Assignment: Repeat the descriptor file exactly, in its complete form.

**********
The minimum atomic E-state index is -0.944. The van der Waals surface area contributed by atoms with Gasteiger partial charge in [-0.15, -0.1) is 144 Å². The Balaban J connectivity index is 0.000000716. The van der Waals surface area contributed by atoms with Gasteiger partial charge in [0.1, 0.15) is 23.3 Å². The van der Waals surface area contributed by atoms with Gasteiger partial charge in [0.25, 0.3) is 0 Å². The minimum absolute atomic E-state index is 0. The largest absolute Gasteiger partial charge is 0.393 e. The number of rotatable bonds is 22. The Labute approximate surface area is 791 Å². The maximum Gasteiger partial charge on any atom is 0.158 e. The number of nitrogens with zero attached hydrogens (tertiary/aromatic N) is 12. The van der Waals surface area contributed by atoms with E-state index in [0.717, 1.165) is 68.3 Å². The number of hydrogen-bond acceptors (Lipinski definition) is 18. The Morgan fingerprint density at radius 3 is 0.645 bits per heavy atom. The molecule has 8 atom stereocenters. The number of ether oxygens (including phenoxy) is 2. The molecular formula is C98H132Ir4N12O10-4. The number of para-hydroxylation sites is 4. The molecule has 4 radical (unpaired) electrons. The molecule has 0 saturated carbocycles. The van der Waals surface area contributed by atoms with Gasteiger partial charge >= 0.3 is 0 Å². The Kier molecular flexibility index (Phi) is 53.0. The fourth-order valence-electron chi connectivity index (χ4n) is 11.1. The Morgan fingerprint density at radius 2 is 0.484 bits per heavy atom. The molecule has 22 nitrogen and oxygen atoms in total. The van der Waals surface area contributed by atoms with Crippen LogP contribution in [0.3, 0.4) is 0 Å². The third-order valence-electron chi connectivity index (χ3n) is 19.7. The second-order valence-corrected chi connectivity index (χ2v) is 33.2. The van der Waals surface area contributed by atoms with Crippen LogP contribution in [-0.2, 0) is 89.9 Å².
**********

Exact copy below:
The minimum atomic E-state index is -0.944. The van der Waals surface area contributed by atoms with Gasteiger partial charge in [-0.15, -0.1) is 144 Å². The Balaban J connectivity index is 0.000000716. The van der Waals surface area contributed by atoms with Gasteiger partial charge in [0.1, 0.15) is 23.3 Å². The van der Waals surface area contributed by atoms with Gasteiger partial charge in [0.25, 0.3) is 0 Å². The minimum absolute atomic E-state index is 0. The largest absolute Gasteiger partial charge is 0.393 e. The number of rotatable bonds is 22. The Labute approximate surface area is 791 Å². The maximum Gasteiger partial charge on any atom is 0.158 e. The number of nitrogens with zero attached hydrogens (tertiary/aromatic N) is 12. The van der Waals surface area contributed by atoms with E-state index in [0.717, 1.165) is 68.3 Å². The number of hydrogen-bond acceptors (Lipinski definition) is 18. The Morgan fingerprint density at radius 3 is 0.645 bits per heavy atom. The molecule has 8 atom stereocenters. The number of ether oxygens (including phenoxy) is 2. The molecular formula is C98H132Ir4N12O10-4. The number of para-hydroxylation sites is 4. The molecule has 4 radical (unpaired) electrons. The molecule has 0 saturated carbocycles. The van der Waals surface area contributed by atoms with Gasteiger partial charge >= 0.3 is 0 Å². The Kier molecular flexibility index (Phi) is 53.0. The fourth-order valence-electron chi connectivity index (χ4n) is 11.1. The Morgan fingerprint density at radius 2 is 0.484 bits per heavy atom. The molecule has 22 nitrogen and oxygen atoms in total. The van der Waals surface area contributed by atoms with Crippen LogP contribution in [0.3, 0.4) is 0 Å². The third-order valence-electron chi connectivity index (χ3n) is 19.7. The second-order valence-corrected chi connectivity index (χ2v) is 33.2. The van der Waals surface area contributed by atoms with Crippen LogP contribution in [-0.2, 0) is 89.9 Å².